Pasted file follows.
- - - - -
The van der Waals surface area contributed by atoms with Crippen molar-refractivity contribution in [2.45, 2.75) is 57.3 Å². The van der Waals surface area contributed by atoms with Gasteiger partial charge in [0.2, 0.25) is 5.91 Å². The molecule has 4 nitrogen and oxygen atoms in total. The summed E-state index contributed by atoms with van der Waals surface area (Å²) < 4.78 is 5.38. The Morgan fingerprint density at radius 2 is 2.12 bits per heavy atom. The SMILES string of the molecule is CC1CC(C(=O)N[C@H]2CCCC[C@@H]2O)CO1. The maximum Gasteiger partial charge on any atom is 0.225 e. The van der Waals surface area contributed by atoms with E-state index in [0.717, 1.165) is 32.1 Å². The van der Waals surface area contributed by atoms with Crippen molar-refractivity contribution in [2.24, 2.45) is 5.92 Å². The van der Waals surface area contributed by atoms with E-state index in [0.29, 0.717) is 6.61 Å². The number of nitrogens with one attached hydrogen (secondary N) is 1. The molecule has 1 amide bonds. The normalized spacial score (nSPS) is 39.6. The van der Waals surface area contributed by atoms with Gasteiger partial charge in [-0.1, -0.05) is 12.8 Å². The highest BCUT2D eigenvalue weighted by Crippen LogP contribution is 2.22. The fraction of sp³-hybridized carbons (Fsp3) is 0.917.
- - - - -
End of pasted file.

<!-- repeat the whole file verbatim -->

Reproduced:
The van der Waals surface area contributed by atoms with Crippen molar-refractivity contribution in [2.45, 2.75) is 57.3 Å². The van der Waals surface area contributed by atoms with Gasteiger partial charge in [0.2, 0.25) is 5.91 Å². The molecule has 4 nitrogen and oxygen atoms in total. The summed E-state index contributed by atoms with van der Waals surface area (Å²) < 4.78 is 5.38. The Morgan fingerprint density at radius 2 is 2.12 bits per heavy atom. The SMILES string of the molecule is CC1CC(C(=O)N[C@H]2CCCC[C@@H]2O)CO1. The maximum Gasteiger partial charge on any atom is 0.225 e. The van der Waals surface area contributed by atoms with E-state index in [0.717, 1.165) is 32.1 Å². The van der Waals surface area contributed by atoms with Crippen molar-refractivity contribution in [2.24, 2.45) is 5.92 Å². The van der Waals surface area contributed by atoms with E-state index in [0.29, 0.717) is 6.61 Å². The number of nitrogens with one attached hydrogen (secondary N) is 1. The molecule has 1 amide bonds. The normalized spacial score (nSPS) is 39.6. The van der Waals surface area contributed by atoms with Gasteiger partial charge in [-0.1, -0.05) is 12.8 Å². The highest BCUT2D eigenvalue weighted by Crippen LogP contribution is 2.22. The fraction of sp³-hybridized carbons (Fsp3) is 0.917.